Dan Henry, the new CEO and President of Pasadena-based financial technology and bank holding company Green Dot Corporation, said the company will shift to a strategy of relying more on its banking service and less on promoting its traditional products to increase profits, a report in the banking and financial services publication American Banker said.
Henry came on board in March to “lead Green Dot into its next chapter,” as former CEO William I. Jacobs said.
Jacobs formerly served as interim CEO and continues to serve as Chairman of the Board of Directors.
At Green Dot’s first-quarter earnings call Monday, Henry said Green Dot has traditionally launched a new product every year, and then promoted that product. He indicated he wants to reduce marketing spending and instead offer a more consistent product set through its bank subsidiary that customers could use for a longer period of time.
“I think what you’re going to see is kind of a philosophical change in the approach in terms of consumer marketing,” Henry said.
In the call, Henry said he has been spending the past few weeks since coming on board speaking with the company’s leadership, although most of the engagements have been virtual due to work-from-home requirements.
He said he and the leadership team have been working aggressively to eliminate unnecessary expenses, and so far have reduced planned SG&A (selling, general and administrative) expense by close to $30 million for the remainder of the year.
“These reductions in expenses will not impact our ability to serve our partners and customers more while we expense reduction hinder our future growth,” Henry said. “Consequently, when we all emerge from this current economic situation, Green Dot will be a leaner, more efficient operation.”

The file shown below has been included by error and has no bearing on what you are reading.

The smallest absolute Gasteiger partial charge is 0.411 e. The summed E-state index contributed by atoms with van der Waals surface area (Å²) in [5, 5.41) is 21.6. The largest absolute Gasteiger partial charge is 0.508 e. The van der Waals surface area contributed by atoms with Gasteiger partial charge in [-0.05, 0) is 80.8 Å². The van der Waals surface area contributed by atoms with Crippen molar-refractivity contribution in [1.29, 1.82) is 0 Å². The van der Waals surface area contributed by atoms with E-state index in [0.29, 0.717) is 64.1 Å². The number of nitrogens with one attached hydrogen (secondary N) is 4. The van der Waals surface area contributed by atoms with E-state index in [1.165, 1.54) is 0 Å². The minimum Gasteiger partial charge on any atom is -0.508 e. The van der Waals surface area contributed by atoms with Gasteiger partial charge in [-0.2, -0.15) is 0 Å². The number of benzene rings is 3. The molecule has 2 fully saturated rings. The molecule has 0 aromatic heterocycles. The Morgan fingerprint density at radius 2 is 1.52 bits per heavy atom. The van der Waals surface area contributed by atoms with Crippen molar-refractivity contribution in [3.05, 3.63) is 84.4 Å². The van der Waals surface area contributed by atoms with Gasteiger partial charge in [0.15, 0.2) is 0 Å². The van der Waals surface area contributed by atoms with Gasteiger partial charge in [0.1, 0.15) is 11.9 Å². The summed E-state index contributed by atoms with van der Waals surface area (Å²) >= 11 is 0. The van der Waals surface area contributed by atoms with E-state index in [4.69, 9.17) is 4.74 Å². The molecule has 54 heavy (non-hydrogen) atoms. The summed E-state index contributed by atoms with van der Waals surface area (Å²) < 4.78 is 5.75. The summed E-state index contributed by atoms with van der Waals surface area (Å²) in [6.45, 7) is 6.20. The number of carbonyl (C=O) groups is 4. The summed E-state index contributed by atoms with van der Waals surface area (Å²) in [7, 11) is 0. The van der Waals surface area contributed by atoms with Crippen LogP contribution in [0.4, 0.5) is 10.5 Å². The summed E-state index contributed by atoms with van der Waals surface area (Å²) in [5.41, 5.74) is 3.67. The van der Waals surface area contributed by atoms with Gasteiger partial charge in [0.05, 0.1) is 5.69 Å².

Henry made sure Green Dot is not selling its banking subsidiary, Green Dot Bank – also called GoBank and Bonneville Bank – and instead use the asset more to help boost profits.
“The intention is to be focused on delivering a consumer banking product that will create lasting value for the mass market consumer in this country,” he said. “We will take full advantage of our bank charter, retail distribution and direct-to-consumer capabilities. I believe the reason we are seeing such an abundance of so-called challenger banks pop up is because both NetSpend and Green Dot squandered their advantages in this space over the past five years. We will be working hard in the coming years to regain that lost ground.”
During the call, Green Dot reported first-quarter net income of $46.8 million, down from $64 million in the same period last year. Henry said the company was fortunate to have banked the first quarter before the COVID-19 emergency hit the economy.
Green Dot shares have climbed by more than 50 percent since March when Henry was announced to be coming on board as CEO. Early Tuesday, they were trading at $35 per share, up about 14 percent from Monday’s closing, American Banker said in the report.